You know how I salute people sometimes? I do it because it’s as an easy, well-understood respect gesture. It’s simple and effective. I’ve been doing it for years, ever since my ill-fated job as a door-to-door salesman in Australia. Well, Australia is different from either Bulgaria or Serbia where people are rather distrustful of the military. So when I was there this September my saluting trick didn’t work so well, but I kept doing it. Out of habit.
But I have other bad habits. One of them is putting a lot of work into an interesting creative project for a month and then forgetting about it. But that’s more of a personality flaw and not the message I’m here to get across.
Similar to my habit of saluting even when I know it’s stupid, I call people sir and ma’am. Why? Because it’s formal and therefore I can subvert it. See, cause I don’t have a real job in business or customer service, or something. So it’s ironic when I say it informally… right? Unfortunately, it’s also stupid.
Which is why when I was working the door at Bad Movie Night on Sunday and used ma’am, I was informed by an annoyed and emphatic miss that it should only be used for married women. Sorry, miss, and semantic distinction acknowledged. So with the next chance I get to fix it I did — by using “sir” instead. This also happened to be rather stupid because the next person was female, which, you know, I knew. Needless to say, this didn’t go over well either. Neither, I think, did my haphazard explanation of the problematic semantics behind “miss” and “ma’am.” Although happy to correct the error, I think next time I need to focus more on the apologizing and less on the confusing grammar. If the lady in question ever finds herself reading this, here it is more eloquently: I’m sorry to have klutzed my way into gender confusion; I can see how I might present myself like a clueless schmuck, and maybe I am, but either way I hope it won’t upset you in future. Sorry for the megillah and also for the Yiddish.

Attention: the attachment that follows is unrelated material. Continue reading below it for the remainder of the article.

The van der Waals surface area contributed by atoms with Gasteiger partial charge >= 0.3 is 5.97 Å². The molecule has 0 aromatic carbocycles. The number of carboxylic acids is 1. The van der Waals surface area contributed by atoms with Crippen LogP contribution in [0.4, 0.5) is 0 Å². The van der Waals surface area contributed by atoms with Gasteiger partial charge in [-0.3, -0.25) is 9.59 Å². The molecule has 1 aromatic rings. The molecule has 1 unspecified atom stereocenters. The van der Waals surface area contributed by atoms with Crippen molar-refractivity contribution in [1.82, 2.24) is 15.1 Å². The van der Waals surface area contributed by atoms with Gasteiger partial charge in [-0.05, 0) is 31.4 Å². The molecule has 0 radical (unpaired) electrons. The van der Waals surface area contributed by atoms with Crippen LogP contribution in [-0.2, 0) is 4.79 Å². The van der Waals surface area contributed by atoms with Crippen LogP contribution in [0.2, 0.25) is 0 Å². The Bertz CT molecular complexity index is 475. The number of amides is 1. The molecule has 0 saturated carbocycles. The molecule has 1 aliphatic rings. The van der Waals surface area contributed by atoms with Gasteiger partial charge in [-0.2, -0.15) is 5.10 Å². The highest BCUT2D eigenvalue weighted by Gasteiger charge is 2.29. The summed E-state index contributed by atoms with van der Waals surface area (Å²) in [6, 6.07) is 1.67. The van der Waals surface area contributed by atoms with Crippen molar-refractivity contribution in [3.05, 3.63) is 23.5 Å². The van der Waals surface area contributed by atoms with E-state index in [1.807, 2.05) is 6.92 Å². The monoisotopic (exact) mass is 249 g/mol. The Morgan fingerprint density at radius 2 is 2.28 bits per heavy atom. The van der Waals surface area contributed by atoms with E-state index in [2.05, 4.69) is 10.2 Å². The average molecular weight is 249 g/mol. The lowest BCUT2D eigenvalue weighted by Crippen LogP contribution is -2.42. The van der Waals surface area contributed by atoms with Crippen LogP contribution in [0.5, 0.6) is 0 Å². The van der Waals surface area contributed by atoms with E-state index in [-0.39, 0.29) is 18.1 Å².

I could just change my habit to avoid gender-based titles entirely, and that’s what I’m considering. Seems perfectly sensible, all things considered. I just need something more fun than “the party of the second part.”